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A fish highway
  |  First Published: June 2004



IN JUNE the water temperatures inside the estuaries of Southern Queensland drop markedly. This changes the activity of the resident fish species, and the onset of cool westerly winds triggers the spawning runs of bream, mullet and tailor.

For estuary anglers there are plenty of fish to target. The Seaway area becomes a fish highway at this time, and vast schools of mullet start to mill around the entrance before their seaward spawning run. These mullet attract a range of predators, from sharks to big mulloway. June is the first good month of the year to target big mulloway around Wavebreak Island and the Seaway walls at night. A live mullet fished on a high tide change from about 8pm until midnight is a good option. Mulloway over 20kg are caught in this area every winter from June until late August. It requires a lot of effort, and experience only comes from failed trips so don’t be put off if you miss out a few times before your first big jewie.

Bream also move in numbers throughout the Seaway area. Big fish over a kilo are common this month on both lures and livebaits. The pipeline that stretches across the Seaway near the Seaway Tower holds plenty of big bream. Lure anglers fishing the Nerang should catch plenty on soft plastics fished on the bends and deeper holes or around the many jetties and pontoons. The small reef directly south of the mouth of Biggera Creek is also worth a look.

Flathead become increasingly active as the water cools, and plenty of 40-60cm fish can be caught up on top of the flats casting soft plastics or trolling small, deep diving hard-bodied lures. Not a lot of monster flathead are caught in June, but there are plenty of smaller fish ideal for the table. As well as flathead, soft plastics will catch pike, bream, trevally, flounder and even tasty squid. The central Broadwater from Crab Island up to Wally’s Gutter generally fishes well for flathead in June.

Whiting numbers tend to decrease as the water gets colder, and sand crabs and mud crabs become far less active, although there will still be quite a few sandies around in the deeper sections of the Broadwater. Last June we had some very good late season crabbing, and hopefully this pattern will repeat itself. Garfish are also worth targeting on the last half of the run-in tide. The southern end of Crab Island is a very productive spot.

Tailor are another great fish to target this month. The entrance to the Jumpinpin Bar is a great place to try – just look for diving birds. Casting small metal lures such as Lazers and Raiders on light tackle is generally quite effective, and at times the tailor schools move as far up as Short Island. At the other end of South Stradbroke the Seaway is worth a spin early in the morning, particularly around the North Wall. Some big tailor over 3kg are caught here in June.

OFFSHORE

The water temperature drops and the current generally slows down to a trickle at this time of year. On the wider grounds it has been a great season for blue marlin, and this will probably continue into June. In winter a lot of bigger blue marlin start to show up, with quite a few over 200kg likely to be encountered on grounds such as the Tweed Canyons and Jim’s Mountain. Striped marlin and yellowfin tuna should increase in numbers as the water cools down a little. Most boats troll large skirted lures on heavy tackle out wide. For the smaller craft, there are a few striped marlin and blacks to be caught on the 50 fathom line with the occasional yellowfin tuna. The odd blue marlin can be caught here as well, although not many stray inside of about 70 fathoms.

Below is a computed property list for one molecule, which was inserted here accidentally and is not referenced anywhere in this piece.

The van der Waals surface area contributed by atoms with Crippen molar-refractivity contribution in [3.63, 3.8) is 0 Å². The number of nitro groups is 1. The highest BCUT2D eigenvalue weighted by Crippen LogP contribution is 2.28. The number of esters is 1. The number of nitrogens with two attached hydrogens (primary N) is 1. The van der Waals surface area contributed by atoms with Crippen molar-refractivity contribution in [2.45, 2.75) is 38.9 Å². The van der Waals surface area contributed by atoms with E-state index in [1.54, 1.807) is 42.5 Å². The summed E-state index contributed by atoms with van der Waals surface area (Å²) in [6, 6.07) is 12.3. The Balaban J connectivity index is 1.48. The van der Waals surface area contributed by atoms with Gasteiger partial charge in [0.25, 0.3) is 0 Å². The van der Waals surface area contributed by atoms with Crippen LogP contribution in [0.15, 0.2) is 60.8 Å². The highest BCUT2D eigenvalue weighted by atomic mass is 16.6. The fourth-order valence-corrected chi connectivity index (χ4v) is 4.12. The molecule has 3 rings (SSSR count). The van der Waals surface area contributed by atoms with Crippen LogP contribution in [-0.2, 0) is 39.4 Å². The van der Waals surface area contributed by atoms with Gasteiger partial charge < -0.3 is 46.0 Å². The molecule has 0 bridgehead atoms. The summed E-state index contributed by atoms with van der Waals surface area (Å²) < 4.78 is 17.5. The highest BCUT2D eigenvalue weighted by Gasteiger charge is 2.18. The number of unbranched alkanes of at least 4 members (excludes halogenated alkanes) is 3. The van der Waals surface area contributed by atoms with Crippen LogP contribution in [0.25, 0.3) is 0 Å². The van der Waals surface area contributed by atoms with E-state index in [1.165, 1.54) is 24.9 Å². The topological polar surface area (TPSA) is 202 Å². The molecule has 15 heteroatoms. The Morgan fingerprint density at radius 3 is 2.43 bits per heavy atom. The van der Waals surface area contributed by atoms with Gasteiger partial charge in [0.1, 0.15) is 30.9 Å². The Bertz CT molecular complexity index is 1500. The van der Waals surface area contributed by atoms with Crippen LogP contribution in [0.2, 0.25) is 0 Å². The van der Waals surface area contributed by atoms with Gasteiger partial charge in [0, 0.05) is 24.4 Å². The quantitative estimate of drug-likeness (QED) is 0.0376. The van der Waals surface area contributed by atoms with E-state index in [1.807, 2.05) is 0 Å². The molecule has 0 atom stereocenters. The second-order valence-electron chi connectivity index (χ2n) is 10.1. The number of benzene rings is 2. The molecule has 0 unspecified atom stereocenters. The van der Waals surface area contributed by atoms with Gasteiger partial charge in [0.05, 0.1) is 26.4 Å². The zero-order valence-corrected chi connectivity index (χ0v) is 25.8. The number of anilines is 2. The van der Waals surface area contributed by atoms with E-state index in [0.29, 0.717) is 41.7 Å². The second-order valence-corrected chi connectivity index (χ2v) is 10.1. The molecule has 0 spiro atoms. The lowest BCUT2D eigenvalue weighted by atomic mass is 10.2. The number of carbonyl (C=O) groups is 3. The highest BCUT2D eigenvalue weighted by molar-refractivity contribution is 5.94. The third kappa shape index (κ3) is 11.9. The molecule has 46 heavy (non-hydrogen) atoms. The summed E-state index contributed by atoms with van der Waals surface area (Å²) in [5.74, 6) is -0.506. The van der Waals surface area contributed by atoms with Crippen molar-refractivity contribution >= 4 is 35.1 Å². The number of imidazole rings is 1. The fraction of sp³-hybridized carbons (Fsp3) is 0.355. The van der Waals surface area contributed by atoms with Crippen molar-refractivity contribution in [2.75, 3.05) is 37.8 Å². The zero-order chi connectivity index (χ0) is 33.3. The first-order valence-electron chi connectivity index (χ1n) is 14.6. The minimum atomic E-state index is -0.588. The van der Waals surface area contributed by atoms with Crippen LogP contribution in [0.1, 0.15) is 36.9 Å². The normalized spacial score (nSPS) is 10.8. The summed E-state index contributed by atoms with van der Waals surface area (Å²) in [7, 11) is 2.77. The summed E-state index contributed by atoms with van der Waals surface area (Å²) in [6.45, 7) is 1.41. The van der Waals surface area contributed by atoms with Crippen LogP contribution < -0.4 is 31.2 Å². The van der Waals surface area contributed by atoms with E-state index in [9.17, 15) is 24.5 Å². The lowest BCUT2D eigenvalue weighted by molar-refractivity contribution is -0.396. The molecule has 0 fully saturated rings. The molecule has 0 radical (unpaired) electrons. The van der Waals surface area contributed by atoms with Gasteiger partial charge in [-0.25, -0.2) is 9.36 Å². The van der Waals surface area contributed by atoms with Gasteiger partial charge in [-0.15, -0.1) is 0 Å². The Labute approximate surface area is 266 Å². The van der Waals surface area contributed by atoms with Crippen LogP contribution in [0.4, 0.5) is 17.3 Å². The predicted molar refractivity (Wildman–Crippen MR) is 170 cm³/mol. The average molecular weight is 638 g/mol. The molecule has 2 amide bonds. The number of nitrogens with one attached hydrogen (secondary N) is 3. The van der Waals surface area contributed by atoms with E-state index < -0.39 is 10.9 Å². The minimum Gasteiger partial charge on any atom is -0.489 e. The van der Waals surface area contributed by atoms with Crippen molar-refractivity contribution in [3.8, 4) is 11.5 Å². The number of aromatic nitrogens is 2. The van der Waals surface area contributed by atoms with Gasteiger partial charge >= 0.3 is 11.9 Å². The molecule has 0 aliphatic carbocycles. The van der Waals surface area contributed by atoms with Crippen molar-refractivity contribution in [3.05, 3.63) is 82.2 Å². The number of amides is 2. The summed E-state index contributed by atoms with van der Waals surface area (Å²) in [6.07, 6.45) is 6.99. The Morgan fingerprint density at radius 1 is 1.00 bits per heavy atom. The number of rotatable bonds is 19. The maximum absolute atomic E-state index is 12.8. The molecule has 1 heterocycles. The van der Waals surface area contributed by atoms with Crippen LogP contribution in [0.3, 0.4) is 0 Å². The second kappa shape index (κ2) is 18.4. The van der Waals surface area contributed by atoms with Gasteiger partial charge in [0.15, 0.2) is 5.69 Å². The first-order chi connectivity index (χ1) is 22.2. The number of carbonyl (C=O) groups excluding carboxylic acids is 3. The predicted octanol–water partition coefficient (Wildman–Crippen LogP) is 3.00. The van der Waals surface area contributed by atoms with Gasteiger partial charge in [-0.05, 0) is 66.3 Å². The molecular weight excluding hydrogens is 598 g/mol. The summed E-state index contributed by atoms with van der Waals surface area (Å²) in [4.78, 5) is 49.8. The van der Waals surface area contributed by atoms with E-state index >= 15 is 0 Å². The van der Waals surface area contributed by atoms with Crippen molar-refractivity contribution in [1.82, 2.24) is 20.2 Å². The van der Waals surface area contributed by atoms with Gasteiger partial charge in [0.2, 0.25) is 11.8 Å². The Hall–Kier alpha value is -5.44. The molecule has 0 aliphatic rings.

Snapper fishing should improve markedly this month, and plenty of fish should start to show up on the 36 fathom line. If you kept a few mackerel tuna from earlier in the year, now is the time to use them to catch snapper. Mack tuna are superb as both berley and strip bait.

The 36 fathom line has copped a flogging from both charter boats and recreational vessels in recent years. Hopefully bag limits and increased size limits will make a difference with snapper catches in coming seasons, but they are a slow-growing fish and stocks will take a long time to recover.

On the 50 fathom reef expect snapper, pearl perch, amberjack and pigfish. Pearl perch have been caught all through autumn on these grounds and should improve with the onset of winter. The biggest pearlies fall to floaters. For deepwater jigging targeting amberjacks and yellowtail kings, try the traps, 50 fathoms northeast or the Tweed Nine Mile. Jigging has become very popular in recent years, partly because of the new Japanese tackle that’s becoming readily available.

Wahoo and Spanish and spotted mackerel will persist into June, and these end-of-season fish are often the biggest of the season, with a few monster Spaniards over 30kg turning up at times. The Tweed Nine Mile is worth a look for wahoo, and the area directly in front of the Seaway sometimes holds the biggest mackerel. There is often a ‘return run’ of spotties on Palm Beach and Mermaid Reef in June as fish move back from the southern part of their migration as the water cools. Some of these spotties are over 6kg.

Overall, June is a great month on the water. The weather is usually kind, and there are plenty of good options right throughout the month. From bream to blue marlin, the chances of success are good.

1) This solid bream was caught on a Deception Paleomon.

2) A brace of pearl perch caught by Tony Crowe.

3) Franco Martinese with a Mermaid Spaniard.

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